Double Digits Annual Returns? An Introduction to Private Equity and Hedge Funds

Double digit annual returns? Impossible? Not with private equity funds or hedge funds.

Until the market crash of 2008, many private equity funds and hedge funds enjoyed annual gains of 100% or more. Some of the highest flying funds realized returns of 20% or 30% or more each month.

With the market crash, monthly returns in the double digits are nearly impossible but annual double digit returns remain commonplace.

Private Equity funds and hedge funds were relatively unregulated until the Bernie Madoff scandal and other less notorious scandals spoiled the party. Following the crash of 2008, the SEC has enacted a series of regulations that have held private equity fund and hedge fund managers more accountable and their actions more transparent.

From the 1990s to the early 2000s clear distinctions could be made between private equity funds and hedge funds, but over the last few years these terms have become essentially interchangeable.

A hedge fund or private equity fund is a largely unregulated business partnership in which the partners pool their capital in the hope of obtaining absolute returns. The primary difference between a private equity fund and a hedge fund is their investment focus or strategy. Private equity funds invest solely in private equity investments while hedge funds may invest in any type of investment.

An absolute return is a measure of gain or loss expressed as a percentage of the total invested. A private equity investment is a security or debt offering that is private – not open to the public. Only “sophisticated investors” may invest in private offerings. A sophisticated investor is an investor who is considered to have the range and depth of investing experience and knowledge to weigh the risks and merits of an investing opportunity.

Both types of funds are structured as limited partnerships with the fund manager as the general partner.

Benefits and risks differ substantially from the more common investments such as public stock purchases, mutual funds, CDs or annuities. Private equity funds and hedge funds present a greater risk than more common investments because they seek absolute rather than relative returns. Because of this, the risk is also potentially higher but the reward can also be many times greater.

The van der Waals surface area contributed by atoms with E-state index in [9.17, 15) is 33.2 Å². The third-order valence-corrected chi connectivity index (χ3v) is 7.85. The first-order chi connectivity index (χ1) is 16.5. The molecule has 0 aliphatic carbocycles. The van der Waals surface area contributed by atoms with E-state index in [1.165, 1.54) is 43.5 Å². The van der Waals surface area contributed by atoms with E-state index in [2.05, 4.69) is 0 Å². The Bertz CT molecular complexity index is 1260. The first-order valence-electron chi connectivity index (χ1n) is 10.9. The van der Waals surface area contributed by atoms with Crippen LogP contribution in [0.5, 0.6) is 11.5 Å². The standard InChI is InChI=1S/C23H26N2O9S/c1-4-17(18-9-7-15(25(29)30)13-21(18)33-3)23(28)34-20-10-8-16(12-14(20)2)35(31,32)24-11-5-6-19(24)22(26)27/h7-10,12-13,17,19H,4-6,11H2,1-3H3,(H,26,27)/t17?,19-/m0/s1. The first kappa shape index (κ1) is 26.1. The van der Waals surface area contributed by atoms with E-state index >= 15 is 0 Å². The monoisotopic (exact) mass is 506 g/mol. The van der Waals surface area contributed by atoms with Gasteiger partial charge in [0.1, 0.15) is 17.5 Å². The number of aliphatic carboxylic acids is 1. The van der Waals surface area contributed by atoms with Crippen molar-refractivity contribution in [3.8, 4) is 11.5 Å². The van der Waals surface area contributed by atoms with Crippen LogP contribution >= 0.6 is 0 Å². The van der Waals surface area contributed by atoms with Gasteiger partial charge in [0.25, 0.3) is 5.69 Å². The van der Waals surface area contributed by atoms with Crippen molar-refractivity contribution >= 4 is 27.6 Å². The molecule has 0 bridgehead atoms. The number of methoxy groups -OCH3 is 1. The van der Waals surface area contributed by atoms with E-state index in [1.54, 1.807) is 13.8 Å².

Mutual funds and other traditional investments seek relative returns which is a simple return on a year over year basis. The benefit in investing in a private equity fund or hedge fund is the potential to receive greater gains than other investments. The risk in these investments is the possibility of losing all your money to mismanagement, market fluctuations or fraud as the investors who trusted Bernie Madoff can attest. Because of these risks, private equity funds and hedge funds require investors to be sophisticated investors.

Participating in one of these funds is open to any person or business that meets the SECs definition of a “sophisticated investor.” A sophisticated investor must also be an “accredited investor” which is any person who has a net worth of one million dollars or more and a net income of at least $200,000 in each of the previous two years. Businesses with assets of at least five million dollars or a president, general manager or director of such a firm and other entities such as banks, sovereign wealth funds, endowments and pension funds would also qualify as accredited investors.

Fees associated with these funds may vary but usually are divided into two types; a management fee and an incentive fee. A management fee – often 2% – is charged to the investor to participate in the fund. Incentive fees are performance based fees – typically 20% – and are awarded to the management team based on the absolute return generated by the fund.

Smaller funds are better. A smaller fund has distinct advantages over a larger fund in that it has a greater number of investments to choose from (how many 1 billion dollar investments are available?) and it is easier to achieve a higher level of return. A fund of one billion dollars would have to earn 100 million dollars to achieve a 10% return but a fund of 100 million dollars would have received a return of 100% on the same investment.

There are over 6,500 private equity and hedge funds. Some of the most well-known funds include Mitt Romney’s alma mater, Bain Capital, plus The Blackstone Group, Apollo Global Management, Warburg Pincus, Tiger Global, Davis Capital and Kohlberg Kravis Roberts.

Private equity funds and hedge funds vary widely in their risk parameters, investing strategies and entry requirements. Consultation with your financial advisor and or legal advisor is highly recommended prior to any investment.

This article is provided for informational purposes only and does not purport to provide financial or legal advice of any kind. Neither does it promote or disparage any fund or the private equity or hedge fund industry. Always consult with a financial advisor and or a legal advisor before making any investment decision and never, never invest more than you can afford to lose.